Wednesday, December 8, 2021
HomeHealthcarePatient Data Tracking: How Technology Is Evolving With COVID-19

Patient Data Tracking: How Technology Is Evolving With COVID-19

Companies are stepping up and looking inward to create lasting solutions for a more agile healthcare community.

With states all over the U.S. on lockdown and COVID-19 not yet reaching its peak, many in the healthcare and pandemic field are looking at ways to verify numbers of those infected against those who have recovered or perished. Digital epidemiology tools are on the rise as state and federal healthcare teams look to the power of data to not only predict a stress on resources, such as ventilators, staff, beds and masks all beyond the capacities of what current systems in place can accomplish  

While tools hitting the market continue to revolutionize the way in which data educates, many health systems find themselves under-staffed or unprepared to manage an influx of not only COVID-19 patients, but the learnings their shared experiences bring.   

Researchers at the University of Oxford released a paper on March 31 that identified gaps in tracking numbers due to data lacking agility and personalization. They found in their research, “Traditional manual contact tracing procedures are not fast enough for the new coronavirus.” Citing digital technology as one way to stay-ahead of the virus, researchers found that incorporating real-time technology could make patient tracking and notifications, “instantaneous.”    

“Hospitals and health systems need to work with their physicians and clinicians to efficiently share information. This crisis will hopefully lead to managing any future pandemic much more effectively utilizing tools that will help us quickly address the challenges across our entire healthcare ecosystem, but these tools must also fit into the natural clinical workflows that physicians and other clinicians use today,” says, Dr. Nancy Auer, emergency physician and former Swedish Medical Board Chair.

The always-evolving data of healthcare technology 

With many healthcare organizations still feeling the sprint of the Electronic Medical Records (EMR) Mandate in 2014, many are recognizing that EMRs are in place, they offer little flexibility and personalization.  Hoping to elevate better data-sharing between organizations, the EMR mandate seems to offer little accommodation to “on-the-fly” adaptation by providers and staff looking for one, key number or diagnosis.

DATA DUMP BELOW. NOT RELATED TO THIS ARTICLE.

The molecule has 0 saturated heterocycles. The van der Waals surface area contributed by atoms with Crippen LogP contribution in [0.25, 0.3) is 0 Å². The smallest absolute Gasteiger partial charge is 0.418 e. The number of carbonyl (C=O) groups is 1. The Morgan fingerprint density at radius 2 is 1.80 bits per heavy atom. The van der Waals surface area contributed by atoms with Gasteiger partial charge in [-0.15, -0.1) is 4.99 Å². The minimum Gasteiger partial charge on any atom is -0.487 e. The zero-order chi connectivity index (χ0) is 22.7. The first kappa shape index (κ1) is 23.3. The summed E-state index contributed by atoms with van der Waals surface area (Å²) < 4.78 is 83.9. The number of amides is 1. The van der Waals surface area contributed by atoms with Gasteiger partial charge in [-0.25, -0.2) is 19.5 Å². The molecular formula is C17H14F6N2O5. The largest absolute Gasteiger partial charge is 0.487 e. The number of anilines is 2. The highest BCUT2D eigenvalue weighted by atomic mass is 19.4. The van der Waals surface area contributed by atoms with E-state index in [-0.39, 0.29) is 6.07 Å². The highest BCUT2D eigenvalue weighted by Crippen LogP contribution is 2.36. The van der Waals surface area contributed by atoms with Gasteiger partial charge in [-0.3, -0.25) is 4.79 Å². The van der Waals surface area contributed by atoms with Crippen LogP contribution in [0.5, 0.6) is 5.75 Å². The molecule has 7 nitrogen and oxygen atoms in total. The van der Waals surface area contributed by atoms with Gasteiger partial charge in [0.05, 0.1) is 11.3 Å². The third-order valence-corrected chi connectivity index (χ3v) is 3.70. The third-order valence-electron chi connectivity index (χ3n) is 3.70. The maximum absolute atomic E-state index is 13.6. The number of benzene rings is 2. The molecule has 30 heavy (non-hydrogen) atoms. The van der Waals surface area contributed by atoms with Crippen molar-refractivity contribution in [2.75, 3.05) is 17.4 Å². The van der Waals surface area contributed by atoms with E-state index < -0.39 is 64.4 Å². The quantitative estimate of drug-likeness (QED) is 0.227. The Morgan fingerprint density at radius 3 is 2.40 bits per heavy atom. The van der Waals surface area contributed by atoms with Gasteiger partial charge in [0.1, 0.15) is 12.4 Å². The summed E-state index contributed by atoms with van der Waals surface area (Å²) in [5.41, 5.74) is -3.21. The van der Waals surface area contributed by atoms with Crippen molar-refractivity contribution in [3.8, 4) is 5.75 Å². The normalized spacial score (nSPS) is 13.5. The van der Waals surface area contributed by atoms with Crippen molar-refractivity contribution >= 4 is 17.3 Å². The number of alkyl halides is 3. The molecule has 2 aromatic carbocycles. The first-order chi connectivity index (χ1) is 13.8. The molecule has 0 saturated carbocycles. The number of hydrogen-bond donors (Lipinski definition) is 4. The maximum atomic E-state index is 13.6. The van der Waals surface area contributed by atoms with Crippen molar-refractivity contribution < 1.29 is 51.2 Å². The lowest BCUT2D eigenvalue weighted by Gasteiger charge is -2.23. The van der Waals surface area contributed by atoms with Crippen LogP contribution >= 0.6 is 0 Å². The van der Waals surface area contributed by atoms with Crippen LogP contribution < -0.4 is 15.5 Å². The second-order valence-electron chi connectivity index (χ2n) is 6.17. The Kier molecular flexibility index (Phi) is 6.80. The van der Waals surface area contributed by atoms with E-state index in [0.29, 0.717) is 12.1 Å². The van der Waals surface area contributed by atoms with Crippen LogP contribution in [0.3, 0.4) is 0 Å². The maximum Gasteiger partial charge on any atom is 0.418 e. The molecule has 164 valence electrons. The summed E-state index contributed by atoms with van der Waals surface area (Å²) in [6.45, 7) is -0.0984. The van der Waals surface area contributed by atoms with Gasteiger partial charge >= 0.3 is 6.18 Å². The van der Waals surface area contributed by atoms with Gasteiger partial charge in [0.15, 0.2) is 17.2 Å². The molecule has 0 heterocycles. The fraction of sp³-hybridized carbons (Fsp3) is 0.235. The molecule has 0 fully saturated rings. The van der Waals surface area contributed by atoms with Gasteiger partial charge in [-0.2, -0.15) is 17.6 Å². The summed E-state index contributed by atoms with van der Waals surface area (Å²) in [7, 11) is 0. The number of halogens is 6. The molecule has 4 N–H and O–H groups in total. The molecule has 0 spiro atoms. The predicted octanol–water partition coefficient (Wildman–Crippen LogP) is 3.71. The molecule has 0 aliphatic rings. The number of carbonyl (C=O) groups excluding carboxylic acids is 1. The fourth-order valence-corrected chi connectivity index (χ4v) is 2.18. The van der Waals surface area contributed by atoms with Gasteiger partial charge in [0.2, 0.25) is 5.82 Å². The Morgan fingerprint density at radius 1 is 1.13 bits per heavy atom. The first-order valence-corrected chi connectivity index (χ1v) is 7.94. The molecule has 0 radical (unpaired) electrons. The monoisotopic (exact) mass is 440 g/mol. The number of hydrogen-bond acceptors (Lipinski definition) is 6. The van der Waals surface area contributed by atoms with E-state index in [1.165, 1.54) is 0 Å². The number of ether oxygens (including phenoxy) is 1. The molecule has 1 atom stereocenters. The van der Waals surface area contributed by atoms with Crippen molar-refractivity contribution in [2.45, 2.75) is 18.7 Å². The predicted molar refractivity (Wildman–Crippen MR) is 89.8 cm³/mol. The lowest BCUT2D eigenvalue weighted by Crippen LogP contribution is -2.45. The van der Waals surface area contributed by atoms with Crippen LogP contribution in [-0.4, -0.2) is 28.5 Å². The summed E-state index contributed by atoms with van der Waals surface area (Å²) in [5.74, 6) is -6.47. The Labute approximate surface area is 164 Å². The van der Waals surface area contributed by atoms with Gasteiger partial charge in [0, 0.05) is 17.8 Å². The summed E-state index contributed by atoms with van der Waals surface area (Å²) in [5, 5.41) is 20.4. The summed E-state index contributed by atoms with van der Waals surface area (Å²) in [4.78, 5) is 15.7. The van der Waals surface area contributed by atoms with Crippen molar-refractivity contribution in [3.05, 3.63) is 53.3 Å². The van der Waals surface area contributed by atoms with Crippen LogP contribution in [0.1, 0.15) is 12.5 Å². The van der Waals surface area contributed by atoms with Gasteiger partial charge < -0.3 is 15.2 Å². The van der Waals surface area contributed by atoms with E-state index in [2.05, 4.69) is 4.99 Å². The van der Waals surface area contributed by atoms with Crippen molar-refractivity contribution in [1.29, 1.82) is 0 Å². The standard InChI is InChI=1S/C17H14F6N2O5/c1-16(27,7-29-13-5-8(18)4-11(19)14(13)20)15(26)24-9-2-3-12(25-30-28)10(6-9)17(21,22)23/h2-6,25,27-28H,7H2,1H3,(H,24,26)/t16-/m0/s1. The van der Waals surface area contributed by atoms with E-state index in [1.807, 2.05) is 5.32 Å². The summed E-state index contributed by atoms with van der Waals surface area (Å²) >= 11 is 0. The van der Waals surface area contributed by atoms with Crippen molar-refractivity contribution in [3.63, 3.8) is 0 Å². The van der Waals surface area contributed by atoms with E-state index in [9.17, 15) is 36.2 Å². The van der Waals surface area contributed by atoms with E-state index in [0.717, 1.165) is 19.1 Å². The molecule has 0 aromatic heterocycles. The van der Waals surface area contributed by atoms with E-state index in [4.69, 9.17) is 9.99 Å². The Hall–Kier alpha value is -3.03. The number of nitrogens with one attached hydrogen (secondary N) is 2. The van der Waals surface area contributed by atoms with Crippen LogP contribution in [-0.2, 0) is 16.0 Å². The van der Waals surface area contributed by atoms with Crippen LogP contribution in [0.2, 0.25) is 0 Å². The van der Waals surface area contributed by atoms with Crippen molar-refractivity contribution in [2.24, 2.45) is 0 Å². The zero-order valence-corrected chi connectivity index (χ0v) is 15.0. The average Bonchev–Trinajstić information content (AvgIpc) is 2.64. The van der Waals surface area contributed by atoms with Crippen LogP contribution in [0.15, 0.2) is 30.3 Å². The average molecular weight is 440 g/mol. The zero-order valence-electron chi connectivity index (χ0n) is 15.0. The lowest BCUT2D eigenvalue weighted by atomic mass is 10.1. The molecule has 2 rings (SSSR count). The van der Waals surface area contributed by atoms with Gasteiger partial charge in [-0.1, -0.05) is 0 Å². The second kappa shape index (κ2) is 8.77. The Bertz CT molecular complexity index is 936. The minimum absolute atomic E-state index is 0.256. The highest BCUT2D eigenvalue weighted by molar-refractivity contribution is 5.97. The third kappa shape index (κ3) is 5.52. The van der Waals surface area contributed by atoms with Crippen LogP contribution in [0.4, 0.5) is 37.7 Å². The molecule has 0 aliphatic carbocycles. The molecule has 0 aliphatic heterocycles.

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Seeking the need to both personalize EMR data and lessen physician burnout, companies are stepping up and looking inward to create lasting solutions for a more agile healthcare community. Doug Cusick, CEO for TransformativeMed explained, “While EHRs are highly optimized for high-volume routine workflows, they tend to be inflexible and unaccommodating to ‘on-the-fly’ adaptation by providers and staff – the need to be able to ‘personalize’ the EHR by specialty and disease specific workflow is never greater than in a pandemic.”   

Patient Data Tracking: How Technology Is Evolving With COVID-19
Photo by Gilles Lambert via Unsplash

Apps that integrate COVID-19 data 

TransformativeMed, founded by Dr. Erik Van Eaton, is new healthcare company based in Seattle, Washington. It’s seeking to change the future of pandemic cases with the ability to offer predictive and adaptive data that not only illustrates current strains on resources through tracking of patients infected but can help offer insight to the future as well.  

Through a partnership with UW Medicine, TransformativeMed created a comprehensive COVID 19 screening and tracking app that is embedded within the Electronic Health Records and is EMR-compliant. Their application, Core Work Manager offers strategic insight to the COVID crisis through actionable data and real-time patient information on COVID-19 status, pertinent risks, labs, comorbidities, radiology finding, and analytics can immediately assist clinicians in providing more effective and efficient care. Non-disruptive to physician’s natural clinic workflow, the app’s ability to map patients and manage surges has offered calm in the chaos.  

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Dr. VanEaton, a trauma surgeon at UW Medicine’s Harborview Medical Center, believes the time has come to use a new type of data to recognize patterns and develop solutions to better equip facilities and staff on the front lines. He states, “Our electronic health record systems were not designed to provide an at-a-glance understanding of the burden of COVID-19 disease in our hospitals, but over the last 5 weeks, we’ve already learned countless lessons and best practices in Seattle that we can apply across the nation.” 

With COVID-19 appearing to gain more momentum, now is the perfect time for companies and healthcare organizations to come together to utilize both patient data tracking for a better outcome for all.  


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